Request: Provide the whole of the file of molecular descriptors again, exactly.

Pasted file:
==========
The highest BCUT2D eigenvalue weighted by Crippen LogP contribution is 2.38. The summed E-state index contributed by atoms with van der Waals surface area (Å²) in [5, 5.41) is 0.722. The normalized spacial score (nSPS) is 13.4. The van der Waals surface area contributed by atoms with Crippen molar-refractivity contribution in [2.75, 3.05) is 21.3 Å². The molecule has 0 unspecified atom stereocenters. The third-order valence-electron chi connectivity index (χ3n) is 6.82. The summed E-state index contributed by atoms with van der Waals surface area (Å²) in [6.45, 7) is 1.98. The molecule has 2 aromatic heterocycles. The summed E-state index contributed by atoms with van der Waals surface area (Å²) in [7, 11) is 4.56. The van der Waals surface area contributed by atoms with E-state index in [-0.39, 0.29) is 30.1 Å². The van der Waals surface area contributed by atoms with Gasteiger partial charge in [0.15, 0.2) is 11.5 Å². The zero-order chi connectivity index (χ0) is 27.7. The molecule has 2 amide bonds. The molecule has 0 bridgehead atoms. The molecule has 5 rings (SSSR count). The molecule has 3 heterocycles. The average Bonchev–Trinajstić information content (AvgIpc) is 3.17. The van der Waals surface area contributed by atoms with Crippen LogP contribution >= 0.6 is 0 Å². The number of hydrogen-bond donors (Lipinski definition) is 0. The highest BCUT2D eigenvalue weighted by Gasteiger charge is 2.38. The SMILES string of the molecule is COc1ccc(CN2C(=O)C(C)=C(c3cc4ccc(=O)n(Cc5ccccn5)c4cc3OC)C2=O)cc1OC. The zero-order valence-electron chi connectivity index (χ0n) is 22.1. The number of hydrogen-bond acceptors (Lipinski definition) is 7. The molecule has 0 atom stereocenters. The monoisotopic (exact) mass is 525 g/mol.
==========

The highest BCUT2D eigenvalue weighted by Crippen LogP contribution is 2.38. The summed E-state index contributed by atoms with van der Waals surface area (Å²) in [5, 5.41) is 0.722. The normalized spacial score (nSPS) is 13.4. The van der Waals surface area contributed by atoms with Crippen molar-refractivity contribution in [2.75, 3.05) is 21.3 Å². The molecule has 0 unspecified atom stereocenters. The third-order valence-electron chi connectivity index (χ3n) is 6.82. The summed E-state index contributed by atoms with van der Waals surface area (Å²) in [6.45, 7) is 1.98. The molecule has 2 aromatic heterocycles. The summed E-state index contributed by atoms with van der Waals surface area (Å²) in [7, 11) is 4.56. The van der Waals surface area contributed by atoms with E-state index in [-0.39, 0.29) is 30.1 Å². The van der Waals surface area contributed by atoms with Gasteiger partial charge in [0.15, 0.2) is 11.5 Å². The zero-order chi connectivity index (χ0) is 27.7. The molecule has 2 amide bonds. The molecule has 0 bridgehead atoms. The molecule has 5 rings (SSSR count). The molecule has 3 heterocycles. The average Bonchev–Trinajstić information content (AvgIpc) is 3.17. The van der Waals surface area contributed by atoms with Crippen LogP contribution >= 0.6 is 0 Å². The number of hydrogen-bond donors (Lipinski definition) is 0. The highest BCUT2D eigenvalue weighted by Gasteiger charge is 2.38. The SMILES string of the molecule is COc1ccc(CN2C(=O)C(C)=C(c3cc4ccc(=O)n(Cc5ccccn5)c4cc3OC)C2=O)cc1OC. The zero-order valence-electron chi connectivity index (χ0n) is 22.1. The number of hydrogen-bond acceptors (Lipinski definition) is 7. The molecule has 0 atom stereocenters. The monoisotopic (exact) mass is 525 g/mol.